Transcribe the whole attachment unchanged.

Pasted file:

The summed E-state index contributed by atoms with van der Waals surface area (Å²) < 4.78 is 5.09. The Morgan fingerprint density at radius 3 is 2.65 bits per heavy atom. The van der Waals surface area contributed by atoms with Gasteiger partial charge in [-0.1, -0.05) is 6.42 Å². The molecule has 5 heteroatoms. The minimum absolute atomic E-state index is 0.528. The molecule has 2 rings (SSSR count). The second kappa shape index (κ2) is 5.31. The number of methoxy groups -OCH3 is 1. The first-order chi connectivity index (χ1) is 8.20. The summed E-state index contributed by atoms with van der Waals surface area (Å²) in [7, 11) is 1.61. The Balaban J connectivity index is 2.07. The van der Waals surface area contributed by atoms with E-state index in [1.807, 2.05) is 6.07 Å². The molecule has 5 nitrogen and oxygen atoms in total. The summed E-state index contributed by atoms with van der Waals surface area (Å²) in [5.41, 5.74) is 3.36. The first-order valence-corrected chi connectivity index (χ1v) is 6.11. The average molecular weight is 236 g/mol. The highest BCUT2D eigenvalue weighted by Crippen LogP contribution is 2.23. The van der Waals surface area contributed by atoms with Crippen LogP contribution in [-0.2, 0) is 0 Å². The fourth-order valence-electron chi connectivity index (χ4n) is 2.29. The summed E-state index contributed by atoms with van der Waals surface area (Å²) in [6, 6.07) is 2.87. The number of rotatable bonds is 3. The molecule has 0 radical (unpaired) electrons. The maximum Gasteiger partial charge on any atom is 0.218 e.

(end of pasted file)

The summed E-state index contributed by atoms with van der Waals surface area (Å²) < 4.78 is 5.09. The Morgan fingerprint density at radius 3 is 2.65 bits per heavy atom. The van der Waals surface area contributed by atoms with Gasteiger partial charge in [-0.1, -0.05) is 6.42 Å². The molecule has 5 heteroatoms. The minimum absolute atomic E-state index is 0.528. The molecule has 2 rings (SSSR count). The second kappa shape index (κ2) is 5.31. The number of methoxy groups -OCH3 is 1. The first-order chi connectivity index (χ1) is 8.20. The summed E-state index contributed by atoms with van der Waals surface area (Å²) in [7, 11) is 1.61. The Balaban J connectivity index is 2.07. The van der Waals surface area contributed by atoms with E-state index in [1.807, 2.05) is 6.07 Å². The molecule has 5 nitrogen and oxygen atoms in total. The summed E-state index contributed by atoms with van der Waals surface area (Å²) in [5.41, 5.74) is 3.36. The first-order valence-corrected chi connectivity index (χ1v) is 6.11. The average molecular weight is 236 g/mol. The highest BCUT2D eigenvalue weighted by Crippen LogP contribution is 2.23. The van der Waals surface area contributed by atoms with Crippen LogP contribution in [-0.2, 0) is 0 Å². The fourth-order valence-electron chi connectivity index (χ4n) is 2.29. The summed E-state index contributed by atoms with van der Waals surface area (Å²) in [6, 6.07) is 2.87. The number of rotatable bonds is 3. The molecule has 0 radical (unpaired) electrons. The maximum Gasteiger partial charge on any atom is 0.218 e.